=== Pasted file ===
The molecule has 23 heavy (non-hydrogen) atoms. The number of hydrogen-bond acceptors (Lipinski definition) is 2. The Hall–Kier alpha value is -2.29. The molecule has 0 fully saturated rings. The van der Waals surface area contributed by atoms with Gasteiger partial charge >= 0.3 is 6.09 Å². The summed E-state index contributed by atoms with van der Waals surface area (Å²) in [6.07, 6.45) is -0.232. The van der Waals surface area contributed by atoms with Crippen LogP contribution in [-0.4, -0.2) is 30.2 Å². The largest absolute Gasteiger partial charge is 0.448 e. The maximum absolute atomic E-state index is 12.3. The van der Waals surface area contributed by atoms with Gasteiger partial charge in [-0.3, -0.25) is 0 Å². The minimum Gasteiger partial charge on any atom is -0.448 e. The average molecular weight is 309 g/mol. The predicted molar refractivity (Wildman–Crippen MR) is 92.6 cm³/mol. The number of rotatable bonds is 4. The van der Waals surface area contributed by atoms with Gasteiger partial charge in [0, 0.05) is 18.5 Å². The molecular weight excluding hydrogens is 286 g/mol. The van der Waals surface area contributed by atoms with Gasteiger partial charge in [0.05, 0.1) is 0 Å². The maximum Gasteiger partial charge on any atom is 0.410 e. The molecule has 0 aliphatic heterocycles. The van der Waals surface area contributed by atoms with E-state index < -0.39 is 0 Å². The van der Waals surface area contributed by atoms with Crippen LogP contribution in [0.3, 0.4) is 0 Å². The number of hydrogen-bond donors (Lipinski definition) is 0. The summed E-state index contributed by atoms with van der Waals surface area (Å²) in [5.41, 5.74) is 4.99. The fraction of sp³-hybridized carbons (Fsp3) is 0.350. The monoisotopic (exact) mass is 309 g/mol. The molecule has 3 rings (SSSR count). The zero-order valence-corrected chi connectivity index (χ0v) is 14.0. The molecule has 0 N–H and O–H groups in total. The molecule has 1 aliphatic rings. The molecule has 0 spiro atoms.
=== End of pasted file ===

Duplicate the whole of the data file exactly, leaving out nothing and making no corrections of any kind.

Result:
The molecule has 23 heavy (non-hydrogen) atoms. The number of hydrogen-bond acceptors (Lipinski definition) is 2. The Hall–Kier alpha value is -2.29. The molecule has 0 fully saturated rings. The van der Waals surface area contributed by atoms with Gasteiger partial charge >= 0.3 is 6.09 Å². The summed E-state index contributed by atoms with van der Waals surface area (Å²) in [6.07, 6.45) is -0.232. The van der Waals surface area contributed by atoms with Crippen LogP contribution in [-0.4, -0.2) is 30.2 Å². The largest absolute Gasteiger partial charge is 0.448 e. The maximum absolute atomic E-state index is 12.3. The van der Waals surface area contributed by atoms with Gasteiger partial charge in [-0.3, -0.25) is 0 Å². The minimum Gasteiger partial charge on any atom is -0.448 e. The average molecular weight is 309 g/mol. The predicted molar refractivity (Wildman–Crippen MR) is 92.6 cm³/mol. The number of rotatable bonds is 4. The van der Waals surface area contributed by atoms with Gasteiger partial charge in [0, 0.05) is 18.5 Å². The molecular weight excluding hydrogens is 286 g/mol. The van der Waals surface area contributed by atoms with Gasteiger partial charge in [0.05, 0.1) is 0 Å². The maximum Gasteiger partial charge on any atom is 0.410 e. The molecule has 0 aliphatic heterocycles. The van der Waals surface area contributed by atoms with E-state index < -0.39 is 0 Å². The van der Waals surface area contributed by atoms with Crippen LogP contribution in [0.3, 0.4) is 0 Å². The number of hydrogen-bond donors (Lipinski definition) is 0. The summed E-state index contributed by atoms with van der Waals surface area (Å²) in [5.41, 5.74) is 4.99. The fraction of sp³-hybridized carbons (Fsp3) is 0.350. The monoisotopic (exact) mass is 309 g/mol. The molecule has 3 rings (SSSR count). The zero-order valence-corrected chi connectivity index (χ0v) is 14.0. The molecule has 0 N–H and O–H groups in total. The molecule has 1 aliphatic rings. The molecule has 0 spiro atoms.